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BERLIN (Reuters) - The head of Germany’s public sector union said he was upbeat about reaching a compromise with employers in a third round of wage talks due to begin on Sunday, after a week of strikes by more than 150,000 union members.

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FILE PHOTO: Members of German public sector workers union Verdi stage a strike at the airport in demand for higher wages in Frankfurt, Germany April 10, 2018. Signs read "Today a warning strike" and "We are worth it". REUTERS/Kai Pfaffenbach

Verdi leader Frank Bsirske told German newspaper Handelsblatt the two sides had been far apart in the previous two rounds of wage talks, but he was more optimistic going into the third round.

“Given the signals that I’m now getting, it should be possible to achieve a sustainable compromise,” Bsirske told Handelsblatt.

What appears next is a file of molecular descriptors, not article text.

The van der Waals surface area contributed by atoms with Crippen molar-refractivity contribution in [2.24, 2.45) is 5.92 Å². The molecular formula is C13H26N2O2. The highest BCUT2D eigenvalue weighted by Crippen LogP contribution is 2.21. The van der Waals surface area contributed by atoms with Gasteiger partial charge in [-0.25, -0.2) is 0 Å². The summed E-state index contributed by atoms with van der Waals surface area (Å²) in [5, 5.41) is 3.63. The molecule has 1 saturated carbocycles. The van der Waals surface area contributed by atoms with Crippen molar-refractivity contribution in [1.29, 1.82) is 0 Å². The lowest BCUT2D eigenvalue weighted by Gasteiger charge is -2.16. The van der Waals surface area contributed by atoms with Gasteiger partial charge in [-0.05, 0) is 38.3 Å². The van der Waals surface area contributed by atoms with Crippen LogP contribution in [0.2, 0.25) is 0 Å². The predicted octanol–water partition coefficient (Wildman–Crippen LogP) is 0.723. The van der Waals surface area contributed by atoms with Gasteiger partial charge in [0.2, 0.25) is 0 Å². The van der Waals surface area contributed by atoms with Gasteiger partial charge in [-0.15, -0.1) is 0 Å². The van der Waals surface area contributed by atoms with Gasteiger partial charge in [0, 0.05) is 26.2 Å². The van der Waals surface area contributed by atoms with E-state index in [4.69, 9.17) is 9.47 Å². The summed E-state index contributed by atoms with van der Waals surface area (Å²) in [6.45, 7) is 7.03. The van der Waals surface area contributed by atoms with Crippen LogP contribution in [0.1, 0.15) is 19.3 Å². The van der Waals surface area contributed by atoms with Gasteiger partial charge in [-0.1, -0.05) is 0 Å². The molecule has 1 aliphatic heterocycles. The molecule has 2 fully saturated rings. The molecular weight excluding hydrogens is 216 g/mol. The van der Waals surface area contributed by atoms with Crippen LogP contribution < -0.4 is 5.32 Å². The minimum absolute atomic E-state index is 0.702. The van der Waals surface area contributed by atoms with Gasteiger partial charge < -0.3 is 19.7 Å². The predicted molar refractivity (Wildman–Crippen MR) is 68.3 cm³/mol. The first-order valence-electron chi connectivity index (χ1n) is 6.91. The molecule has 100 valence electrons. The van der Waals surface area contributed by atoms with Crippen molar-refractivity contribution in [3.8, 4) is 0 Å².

Verdi, with 2.3 million members, and the dbb assocation of civil servants, which represents 344,000 public servants, have been pressing for a pay raise of 6 percent for their next 12-month contract, or least 200 euros more a month.

Interior Minister Horst Seehofer, the federal government’s top negotiator, on Saturday said he would press for “reasonable results” in the next round of pay talks, but dismissed the union pay rise demand as “too high for one year.”

Ulrich Silberbach, head of the dbb and the lead negotiator for the labour side, said the unions were ready to negotiate, but it was up to Seehofer to present a counter-offer. “After the long negotiations on forming a government, we can’t afford to also have long wage conflicts,” he said in a statement.

Verdi’s Bsirske said surging German tax revenues meant the pay deal should definitely be higher than one struck two years ago, when workers got an initial 2.4 percent increase,

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